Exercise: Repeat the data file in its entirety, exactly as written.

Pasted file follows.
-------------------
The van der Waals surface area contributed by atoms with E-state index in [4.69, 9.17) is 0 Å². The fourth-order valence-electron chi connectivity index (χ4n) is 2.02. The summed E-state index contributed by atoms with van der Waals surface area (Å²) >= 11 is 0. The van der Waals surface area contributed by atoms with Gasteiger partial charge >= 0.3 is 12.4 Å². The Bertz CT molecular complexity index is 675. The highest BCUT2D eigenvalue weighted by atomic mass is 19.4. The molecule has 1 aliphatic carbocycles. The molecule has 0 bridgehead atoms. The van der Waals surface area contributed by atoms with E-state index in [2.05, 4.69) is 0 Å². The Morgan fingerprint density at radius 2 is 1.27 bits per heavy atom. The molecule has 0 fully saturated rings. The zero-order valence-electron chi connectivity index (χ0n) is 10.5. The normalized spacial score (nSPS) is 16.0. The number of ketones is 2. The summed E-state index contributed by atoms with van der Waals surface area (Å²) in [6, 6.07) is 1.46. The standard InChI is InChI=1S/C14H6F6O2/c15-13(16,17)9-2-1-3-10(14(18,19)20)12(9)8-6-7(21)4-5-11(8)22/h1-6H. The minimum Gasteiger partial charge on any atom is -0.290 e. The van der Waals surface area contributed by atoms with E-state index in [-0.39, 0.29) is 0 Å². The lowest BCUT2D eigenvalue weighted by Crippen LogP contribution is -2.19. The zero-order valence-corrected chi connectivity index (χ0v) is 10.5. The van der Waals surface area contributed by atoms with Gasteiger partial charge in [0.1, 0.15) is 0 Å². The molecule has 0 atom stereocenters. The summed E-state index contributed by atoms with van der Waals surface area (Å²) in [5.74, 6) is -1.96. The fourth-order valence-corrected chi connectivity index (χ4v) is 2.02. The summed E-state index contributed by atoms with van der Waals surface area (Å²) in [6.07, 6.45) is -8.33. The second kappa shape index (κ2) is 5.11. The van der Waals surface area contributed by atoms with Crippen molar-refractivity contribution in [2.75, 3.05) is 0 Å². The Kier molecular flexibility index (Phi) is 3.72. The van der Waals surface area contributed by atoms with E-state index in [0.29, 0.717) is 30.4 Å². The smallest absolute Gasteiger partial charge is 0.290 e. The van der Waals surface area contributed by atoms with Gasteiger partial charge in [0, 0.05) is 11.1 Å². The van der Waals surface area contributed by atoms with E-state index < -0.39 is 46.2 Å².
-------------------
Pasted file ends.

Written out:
The van der Waals surface area contributed by atoms with E-state index in [4.69, 9.17) is 0 Å². The fourth-order valence-electron chi connectivity index (χ4n) is 2.02. The summed E-state index contributed by atoms with van der Waals surface area (Å²) >= 11 is 0. The van der Waals surface area contributed by atoms with Gasteiger partial charge >= 0.3 is 12.4 Å². The Bertz CT molecular complexity index is 675. The highest BCUT2D eigenvalue weighted by atomic mass is 19.4. The molecule has 1 aliphatic carbocycles. The molecule has 0 bridgehead atoms. The van der Waals surface area contributed by atoms with E-state index in [2.05, 4.69) is 0 Å². The Morgan fingerprint density at radius 2 is 1.27 bits per heavy atom. The molecule has 0 fully saturated rings. The zero-order valence-electron chi connectivity index (χ0n) is 10.5. The normalized spacial score (nSPS) is 16.0. The number of ketones is 2. The summed E-state index contributed by atoms with van der Waals surface area (Å²) in [6, 6.07) is 1.46. The standard InChI is InChI=1S/C14H6F6O2/c15-13(16,17)9-2-1-3-10(14(18,19)20)12(9)8-6-7(21)4-5-11(8)22/h1-6H. The minimum Gasteiger partial charge on any atom is -0.290 e. The van der Waals surface area contributed by atoms with E-state index in [-0.39, 0.29) is 0 Å². The lowest BCUT2D eigenvalue weighted by Crippen LogP contribution is -2.19. The zero-order valence-corrected chi connectivity index (χ0v) is 10.5. The van der Waals surface area contributed by atoms with Gasteiger partial charge in [0.1, 0.15) is 0 Å². The molecule has 0 atom stereocenters. The summed E-state index contributed by atoms with van der Waals surface area (Å²) in [5.74, 6) is -1.96. The fourth-order valence-corrected chi connectivity index (χ4v) is 2.02. The summed E-state index contributed by atoms with van der Waals surface area (Å²) in [6.07, 6.45) is -8.33. The second kappa shape index (κ2) is 5.11. The van der Waals surface area contributed by atoms with Crippen molar-refractivity contribution in [2.75, 3.05) is 0 Å². The Kier molecular flexibility index (Phi) is 3.72. The van der Waals surface area contributed by atoms with E-state index in [0.29, 0.717) is 30.4 Å². The smallest absolute Gasteiger partial charge is 0.290 e. The van der Waals surface area contributed by atoms with Gasteiger partial charge in [0, 0.05) is 11.1 Å². The van der Waals surface area contributed by atoms with E-state index < -0.39 is 46.2 Å².